This film was up in the air. There was much debate upstairs about where this film should be categorized. It is clearly a b-movie, but it’s also shot very well, by a cinematographer, Vilmos Zsigmond, who would go on to win an Oscar for Close Encounters of the Third Kind. Writer/director John Landis doesn’t have anything in his filmography that would make potential viewers think he had a movie like this in him, yet this film is gripping from beginning to end, and, while being steeped in noir tropes and cliché of the era, has moments of true shock and unpredictability. But, despite how excellent is this movie, I have to slot it into Shitty Movie Sundays, for one reason, and one reason only: Arch Hall, Jr.
From 1963, The Sadist is a noir thriller that is one of many films inspired by the real-life crimes of Charles Starkweather and Caril Fugate, who went on a killing spree in 1958. Their analogues in this film are Charles Tibbs (Hall), and Judy Bradshaw (Marilyn Manning).
Somewhere in the desert near Los Angeles, a car carrying three teachers, Ed, Doris, and Carl (Richard Alden, Helen Hovey, and Don Russell), has to stop at a service station in the middle of nowhere due to car trouble. They honk the horn and shout around, but it seems no one is there to help. There’s a junkyard on the property, and while Ed is pulling a fuel pump out of one of the wrecks to place in his own car, Charlie and Judy appear and hold the three at gunpoint. Charlie and Judy have been killing their way to Southern California from all the way across Arizona, but now they’re stranded. The owners of the station were no help, so Charlie killed them. Now, he wants Ed to finish the repairs to his car, which Charlie and Judy will then take, and be on their way.
Charlie promises to leave the trio alive if Ed does the job, but there’s no way to tell if he’s lying. He sure does give a lot of indications that he’s going to kill them, no matter what he says. And this is all about Hall. Veteran viewers will be hard-pressed to find a performance as ridiculous and excessive as Hall’s portrayal of Charlie. He never turns it off. He’s in almost every scene in this movie, and he never stops sneering. There’s never a moment where he isn’t spewing his lines like a caricature of every 1950s greaser punk in a hot rod flick when they get into a knife fight. It’s overacting taken to high art. Hall’s performance dominates this film to the point that it, alone, negates so much of the hard work of everyone else involved.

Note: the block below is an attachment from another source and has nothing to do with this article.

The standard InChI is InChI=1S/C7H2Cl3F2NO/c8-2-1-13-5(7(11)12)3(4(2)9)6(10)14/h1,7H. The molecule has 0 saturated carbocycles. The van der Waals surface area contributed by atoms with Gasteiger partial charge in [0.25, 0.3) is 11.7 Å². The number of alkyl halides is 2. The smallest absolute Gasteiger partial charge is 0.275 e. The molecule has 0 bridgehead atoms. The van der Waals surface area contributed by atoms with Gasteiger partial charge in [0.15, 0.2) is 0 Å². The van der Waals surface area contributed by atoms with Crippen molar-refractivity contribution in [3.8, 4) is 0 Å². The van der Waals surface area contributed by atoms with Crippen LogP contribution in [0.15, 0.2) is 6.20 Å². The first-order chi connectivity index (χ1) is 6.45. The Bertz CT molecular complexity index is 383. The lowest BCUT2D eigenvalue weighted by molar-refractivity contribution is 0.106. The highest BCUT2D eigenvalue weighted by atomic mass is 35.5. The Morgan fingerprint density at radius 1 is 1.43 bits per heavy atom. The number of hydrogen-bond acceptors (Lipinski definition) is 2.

At the same time, it’s a wonder to behold. How did this happen? Why did Landis not rein in his lead? Was it encouraged? These are the questions a viewer will be asking themselves while they watch the work of a single cast member turn a movie shitty.
Lest I make it seem the rest of the film is perfect, it is not. Landis’s script wallows in some of the most familiar tropes of the time, including the one hostage who has to be a tough guy. Then, he’ll go and build tension as effectively as any great cinematic auteur. There are also short, painterly interludes — breaks in the tension where the focus shifts to a single character. It’s character development through the establishing shot, and usually devoid of dialogue. Here, Zsigmond’s talented work shines through, as it does in many other shots of the film.
This is a patient, well-thought-out film. Landis took his rather pedestrian screenplay and crafted a taut tale of life and death, and he unleashed an out of this world star upon us. Really, it’s hard to convey just how much Arch Hall, Jr. commands this movie. He is absurdness, personified. He’s one of the biggest cans of ham I’ve ever seen. He plays psychotic like Cody Jarrett on top of the gas tank, and he does not stop. His voice and mannerisms are exaggerated, and he’s wound up like a top. There are so many more metaphors and similes out there. I could spend an hour with Roget’s coming up with more and it still wouldn’t satisfy me that you, dearest reader, have comprehended just how wild Hall is. Just watch the movie. It’s obscure, but it’s out there.
Hall didn’t ruin this movie, but he did make it shitty. This movie is a proof, a test case, that proves just because a movie is shitty, does not mean it’s bad. Excellent in some aspects, mediocre in none, with an unforgettable lead, The Sadist is a wonderful watch, shitty or otherwise. It takes over one of the prime spots in the Watchability Index, bumping Deep Blue Sea out of the top 5. It’s a must-see, folks.